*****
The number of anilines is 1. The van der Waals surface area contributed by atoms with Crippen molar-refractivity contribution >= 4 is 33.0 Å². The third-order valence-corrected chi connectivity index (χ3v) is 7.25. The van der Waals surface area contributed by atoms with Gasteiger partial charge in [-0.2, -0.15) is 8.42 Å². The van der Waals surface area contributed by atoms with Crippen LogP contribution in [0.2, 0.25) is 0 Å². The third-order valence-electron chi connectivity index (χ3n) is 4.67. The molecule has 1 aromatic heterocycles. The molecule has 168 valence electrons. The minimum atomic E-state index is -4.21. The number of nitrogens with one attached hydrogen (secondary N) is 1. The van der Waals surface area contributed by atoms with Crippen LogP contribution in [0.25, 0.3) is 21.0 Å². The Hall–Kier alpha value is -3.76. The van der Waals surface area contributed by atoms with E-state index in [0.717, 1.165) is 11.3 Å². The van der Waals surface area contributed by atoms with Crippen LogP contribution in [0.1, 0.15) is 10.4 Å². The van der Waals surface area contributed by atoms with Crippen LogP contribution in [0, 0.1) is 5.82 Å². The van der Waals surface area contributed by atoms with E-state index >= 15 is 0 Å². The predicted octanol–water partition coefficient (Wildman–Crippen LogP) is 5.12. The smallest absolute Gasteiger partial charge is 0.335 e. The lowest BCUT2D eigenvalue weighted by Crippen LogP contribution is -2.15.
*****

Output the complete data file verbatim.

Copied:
The number of anilines is 1. The van der Waals surface area contributed by atoms with Crippen molar-refractivity contribution >= 4 is 33.0 Å². The third-order valence-corrected chi connectivity index (χ3v) is 7.25. The van der Waals surface area contributed by atoms with Gasteiger partial charge in [-0.2, -0.15) is 8.42 Å². The van der Waals surface area contributed by atoms with Crippen LogP contribution in [0.2, 0.25) is 0 Å². The third-order valence-electron chi connectivity index (χ3n) is 4.67. The molecule has 1 aromatic heterocycles. The molecule has 168 valence electrons. The minimum atomic E-state index is -4.21. The number of nitrogens with one attached hydrogen (secondary N) is 1. The van der Waals surface area contributed by atoms with Crippen LogP contribution in [0.25, 0.3) is 21.0 Å². The Hall–Kier alpha value is -3.76. The van der Waals surface area contributed by atoms with E-state index in [0.717, 1.165) is 11.3 Å². The van der Waals surface area contributed by atoms with Crippen LogP contribution in [0.1, 0.15) is 10.4 Å². The van der Waals surface area contributed by atoms with Crippen LogP contribution in [0, 0.1) is 5.82 Å². The van der Waals surface area contributed by atoms with E-state index >= 15 is 0 Å². The predicted octanol–water partition coefficient (Wildman–Crippen LogP) is 5.12. The smallest absolute Gasteiger partial charge is 0.335 e. The lowest BCUT2D eigenvalue weighted by Crippen LogP contribution is -2.15.